House Bill 64 would allow pharmacists to fill an emergency 30-day supply of certain life-saving prescriptions, like insulin.

LOUISVILLE, Ky. (WDRB) -- Running out of a prescription can be an inconvenience. In some cases, it's a matter of life and death.

"When you're running out, it is terrifying," Kentucky State Rep. Charles Booker said. "If you go up to three days without insulin, everything starts to shut down on you, and that's what happened to me."

Booker, a newly elected Democrat, is a type 1 diabetic. Exactly one year ago, he ran out of insulin and nearly died.

"My body was shutting down,” he said. “And I had prepared to leave here. I made peace, and I didn't think I would see my daughters again."

That experience is why he's a co-sponsor of House Bill 64. The piece of life-saving legislation is making its way through Frankfort.

"I'm so fortunate to still be here and have a chance to use that story to inform putting solutions forward that would help folks that may end up in my situation,” Booker said.

Modeled after similar laws in other states, the bill would allow pharmacists to fill an emergency 30-day supply of certain prescriptions.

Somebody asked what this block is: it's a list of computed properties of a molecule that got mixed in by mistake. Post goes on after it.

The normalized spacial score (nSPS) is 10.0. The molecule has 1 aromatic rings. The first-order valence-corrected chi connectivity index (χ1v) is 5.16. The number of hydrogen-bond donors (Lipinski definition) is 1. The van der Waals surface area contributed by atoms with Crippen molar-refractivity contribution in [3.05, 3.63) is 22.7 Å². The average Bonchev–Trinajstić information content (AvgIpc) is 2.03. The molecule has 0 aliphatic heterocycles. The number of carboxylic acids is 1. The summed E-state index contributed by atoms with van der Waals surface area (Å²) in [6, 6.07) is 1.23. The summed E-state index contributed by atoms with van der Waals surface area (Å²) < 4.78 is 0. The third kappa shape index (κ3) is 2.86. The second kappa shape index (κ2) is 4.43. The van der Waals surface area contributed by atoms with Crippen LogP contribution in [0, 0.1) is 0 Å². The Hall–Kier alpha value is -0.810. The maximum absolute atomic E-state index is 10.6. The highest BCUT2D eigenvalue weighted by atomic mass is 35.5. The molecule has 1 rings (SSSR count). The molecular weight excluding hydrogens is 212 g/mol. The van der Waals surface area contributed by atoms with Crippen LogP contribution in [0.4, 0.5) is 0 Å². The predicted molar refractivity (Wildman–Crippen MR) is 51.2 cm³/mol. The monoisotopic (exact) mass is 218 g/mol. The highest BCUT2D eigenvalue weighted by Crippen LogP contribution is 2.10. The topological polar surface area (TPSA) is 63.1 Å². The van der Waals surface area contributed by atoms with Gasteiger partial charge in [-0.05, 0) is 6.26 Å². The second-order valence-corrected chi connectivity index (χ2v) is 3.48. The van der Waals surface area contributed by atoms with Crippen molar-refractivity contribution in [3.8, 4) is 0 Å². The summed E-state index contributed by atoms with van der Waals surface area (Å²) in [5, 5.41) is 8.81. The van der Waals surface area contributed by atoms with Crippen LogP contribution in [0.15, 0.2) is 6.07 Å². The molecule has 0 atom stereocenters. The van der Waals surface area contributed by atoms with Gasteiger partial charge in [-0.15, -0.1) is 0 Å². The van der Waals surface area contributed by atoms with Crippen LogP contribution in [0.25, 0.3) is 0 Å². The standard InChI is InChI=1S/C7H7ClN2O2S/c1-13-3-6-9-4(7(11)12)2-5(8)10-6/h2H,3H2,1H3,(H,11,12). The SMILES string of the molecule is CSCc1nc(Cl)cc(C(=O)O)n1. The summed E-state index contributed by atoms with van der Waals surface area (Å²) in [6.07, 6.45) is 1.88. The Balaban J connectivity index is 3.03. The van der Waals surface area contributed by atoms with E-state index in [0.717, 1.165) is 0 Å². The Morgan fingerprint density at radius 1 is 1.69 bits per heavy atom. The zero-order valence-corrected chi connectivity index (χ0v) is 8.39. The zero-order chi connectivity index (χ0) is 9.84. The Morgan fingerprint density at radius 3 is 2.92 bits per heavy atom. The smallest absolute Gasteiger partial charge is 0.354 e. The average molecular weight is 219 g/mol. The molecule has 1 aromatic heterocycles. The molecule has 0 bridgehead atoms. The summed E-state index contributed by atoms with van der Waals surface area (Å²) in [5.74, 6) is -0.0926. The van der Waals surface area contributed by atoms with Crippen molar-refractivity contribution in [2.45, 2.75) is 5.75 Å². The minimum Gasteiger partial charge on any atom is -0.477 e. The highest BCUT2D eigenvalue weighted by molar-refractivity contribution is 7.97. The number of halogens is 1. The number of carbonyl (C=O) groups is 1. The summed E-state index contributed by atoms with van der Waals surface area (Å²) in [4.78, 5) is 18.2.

"You have a prescription on record, but you can't get access to your physician to get that refilled," Booker said. "Now, the pharmacy can do that for you."

Insulin is the focus of Booker's story, but he said the law will also apply to other life-saving medications.

"If it's something that you need to live, we wanted to make sure that you could get access to it,” he said.

Pharmacists say the law could make all the difference in an emergency.

"We know this will save lives. There's no doubt about that,” said Chris Harlow, director of pharmacy services at St. Matthews Community Pharmacy.

Harlow said, at the heart of it, this is a patient safety bill. He said it's been a long time coming for patients and pharmacists alike.

"It's far past due, and I think that this is something pharmacists do advocate for, and we've advocated for it for a long time,” Harlow said.

Booker said HB 64 has strong bi-partisan support and is off to a good start. It passed through the House Health and Family Services Committee on Thursday afternoon.

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